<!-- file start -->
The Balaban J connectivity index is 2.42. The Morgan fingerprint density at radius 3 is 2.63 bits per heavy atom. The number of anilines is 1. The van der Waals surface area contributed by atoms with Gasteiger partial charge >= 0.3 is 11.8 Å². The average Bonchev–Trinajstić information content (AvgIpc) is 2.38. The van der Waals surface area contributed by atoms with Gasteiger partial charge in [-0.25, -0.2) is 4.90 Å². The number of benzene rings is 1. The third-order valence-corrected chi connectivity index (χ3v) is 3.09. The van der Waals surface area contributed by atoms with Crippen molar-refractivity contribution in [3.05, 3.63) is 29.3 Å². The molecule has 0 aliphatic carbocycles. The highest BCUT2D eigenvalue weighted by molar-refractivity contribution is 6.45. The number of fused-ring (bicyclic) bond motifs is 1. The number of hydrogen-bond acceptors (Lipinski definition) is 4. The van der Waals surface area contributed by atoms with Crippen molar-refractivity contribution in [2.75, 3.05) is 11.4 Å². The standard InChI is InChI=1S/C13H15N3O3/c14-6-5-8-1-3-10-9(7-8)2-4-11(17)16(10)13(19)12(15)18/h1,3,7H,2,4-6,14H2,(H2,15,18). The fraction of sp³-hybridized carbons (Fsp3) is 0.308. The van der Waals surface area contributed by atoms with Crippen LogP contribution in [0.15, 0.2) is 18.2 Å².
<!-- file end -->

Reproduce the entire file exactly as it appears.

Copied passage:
The Balaban J connectivity index is 2.42. The Morgan fingerprint density at radius 3 is 2.63 bits per heavy atom. The number of anilines is 1. The van der Waals surface area contributed by atoms with Gasteiger partial charge >= 0.3 is 11.8 Å². The average Bonchev–Trinajstić information content (AvgIpc) is 2.38. The van der Waals surface area contributed by atoms with Gasteiger partial charge in [-0.25, -0.2) is 4.90 Å². The number of benzene rings is 1. The third-order valence-corrected chi connectivity index (χ3v) is 3.09. The van der Waals surface area contributed by atoms with Crippen molar-refractivity contribution in [3.05, 3.63) is 29.3 Å². The molecule has 0 aliphatic carbocycles. The highest BCUT2D eigenvalue weighted by molar-refractivity contribution is 6.45. The number of fused-ring (bicyclic) bond motifs is 1. The number of hydrogen-bond acceptors (Lipinski definition) is 4. The van der Waals surface area contributed by atoms with Crippen molar-refractivity contribution in [2.75, 3.05) is 11.4 Å². The standard InChI is InChI=1S/C13H15N3O3/c14-6-5-8-1-3-10-9(7-8)2-4-11(17)16(10)13(19)12(15)18/h1,3,7H,2,4-6,14H2,(H2,15,18). The fraction of sp³-hybridized carbons (Fsp3) is 0.308. The van der Waals surface area contributed by atoms with Crippen LogP contribution in [0.15, 0.2) is 18.2 Å².